What year was this?

In ’53. I didn’t get in long enough to get my full 50 missions in, because the war ended. I was in the air when the armistice sounded. “Brandy wine, brandy wine!” We were clear in the south near Pusan, down in the Southeast near the Pusan perimeter. We were probably the last ones, but I can’t prove it. 

How old were you in ’53?


What was your family and friends reactions to your enlistment? Were they worried about you?

Oh, yeah. My dad didn’t want to show up, but he did. 

Did your parents have strong opinions about the American involvement in Korea?

I don’t remember any particular affinity about Korea. My mother was an ardent Democrat, so it was Roosevelt and Truman. My dad had voted for Roosevelt the first two terms, then went Republican. {Laughs} 

On his comrades: 

Some of the people I flew with- they were nuts. Wild bunch. With the dive-bombing, it was an insane way to fly. One guy I know, he made model airplanes. I remember one day- he had the clearest voice on intercom, which meant a lot of flying people- he [was] waiting for the weapons carrier to come pick him up for a combat mission. He got with the little model airplane he’d just finished on the cement floor of the barracks, hit it with lighter fluid, and said “Ooh, crash and burn, crash and burn!” They’d pick him up and take him on a combat mission. He was a wonderful pilot. It was a hairy way to fly, because we were going down the canyons at night. The only reason I mention all that was because once I was writing a letter to my folks, and it was a maudlin letter taken on my first combat mission, which is a stupid thing to do. Thank God I survived that; I flew it with the squadron commander, who was one of the great test pilots of the Air Force at that time. Thank God I got back- wouldn’t that have been awful? The folks were good about it, and my sister was in the Navy. She was a wave officer; she married a guy going overseas, which is the same thing that happened to me. [My sister], the Navy recruited her. They wanted her because she was a Northern California leading actress, a red barn theatre type. They put her through training, then they sent her around the country recruiting. She was a remarkable woman, a remarkable woman.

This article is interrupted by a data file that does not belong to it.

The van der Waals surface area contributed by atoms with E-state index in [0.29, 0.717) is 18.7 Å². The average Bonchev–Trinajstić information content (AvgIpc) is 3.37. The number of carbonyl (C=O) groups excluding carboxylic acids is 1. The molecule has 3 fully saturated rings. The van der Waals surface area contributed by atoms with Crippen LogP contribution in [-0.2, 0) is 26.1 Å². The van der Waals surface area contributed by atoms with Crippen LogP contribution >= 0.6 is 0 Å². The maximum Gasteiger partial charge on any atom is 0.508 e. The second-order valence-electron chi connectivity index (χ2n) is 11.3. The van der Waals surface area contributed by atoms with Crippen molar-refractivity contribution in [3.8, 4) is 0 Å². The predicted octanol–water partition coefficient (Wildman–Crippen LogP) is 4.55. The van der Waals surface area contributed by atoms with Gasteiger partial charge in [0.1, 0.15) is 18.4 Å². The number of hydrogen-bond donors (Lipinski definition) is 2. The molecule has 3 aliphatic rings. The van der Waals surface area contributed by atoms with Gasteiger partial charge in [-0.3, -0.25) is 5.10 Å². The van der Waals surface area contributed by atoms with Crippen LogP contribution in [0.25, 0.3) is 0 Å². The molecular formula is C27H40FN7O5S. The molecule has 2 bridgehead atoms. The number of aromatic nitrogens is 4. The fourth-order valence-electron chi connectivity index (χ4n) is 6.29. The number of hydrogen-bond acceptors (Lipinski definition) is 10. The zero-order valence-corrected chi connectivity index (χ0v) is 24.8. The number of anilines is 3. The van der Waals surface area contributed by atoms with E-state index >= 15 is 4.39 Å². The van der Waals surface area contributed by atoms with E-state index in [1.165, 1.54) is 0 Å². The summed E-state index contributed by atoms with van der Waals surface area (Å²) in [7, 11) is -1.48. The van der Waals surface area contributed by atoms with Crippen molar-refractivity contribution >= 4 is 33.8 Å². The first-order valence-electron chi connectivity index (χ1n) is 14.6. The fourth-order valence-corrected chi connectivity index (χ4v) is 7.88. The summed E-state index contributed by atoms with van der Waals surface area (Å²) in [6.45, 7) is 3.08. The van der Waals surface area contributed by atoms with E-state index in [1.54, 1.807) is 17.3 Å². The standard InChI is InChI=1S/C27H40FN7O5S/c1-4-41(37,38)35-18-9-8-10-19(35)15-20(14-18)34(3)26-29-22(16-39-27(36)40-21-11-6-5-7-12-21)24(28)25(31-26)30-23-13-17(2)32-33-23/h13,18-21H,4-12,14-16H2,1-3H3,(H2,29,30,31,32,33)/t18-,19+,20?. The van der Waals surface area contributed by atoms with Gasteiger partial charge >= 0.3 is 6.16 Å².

Where in Korea did you serve?

I was stationed at K-9, Korea 9, which was Pusan, and is now of course that base, the International Airport of Busan. I flew my missions there; it’s hard for me to say how many missions I flew; because of my assignment having gone to the weather [school], they’d send me up early to scout the areas, to see where they could fly in North Korea, in specified areas, for our armed reconnaissance against supply lines. We had complete control of the air during the day; they had to move at night. The only people flying at night were us, in B-26s. Douglas B-26s. It’s a remarkable airplane; Hoyt Vandenberg, head of the Air Force, had once said it was the finest property of an aircraft ever made. We flew it 400 miles an hour when we dived, and we red-lined because if we flew fast enough we’d blow the plexiglass nose. The planes were in the tail end of WWII, so the planes had a couple of years on them- great airplane.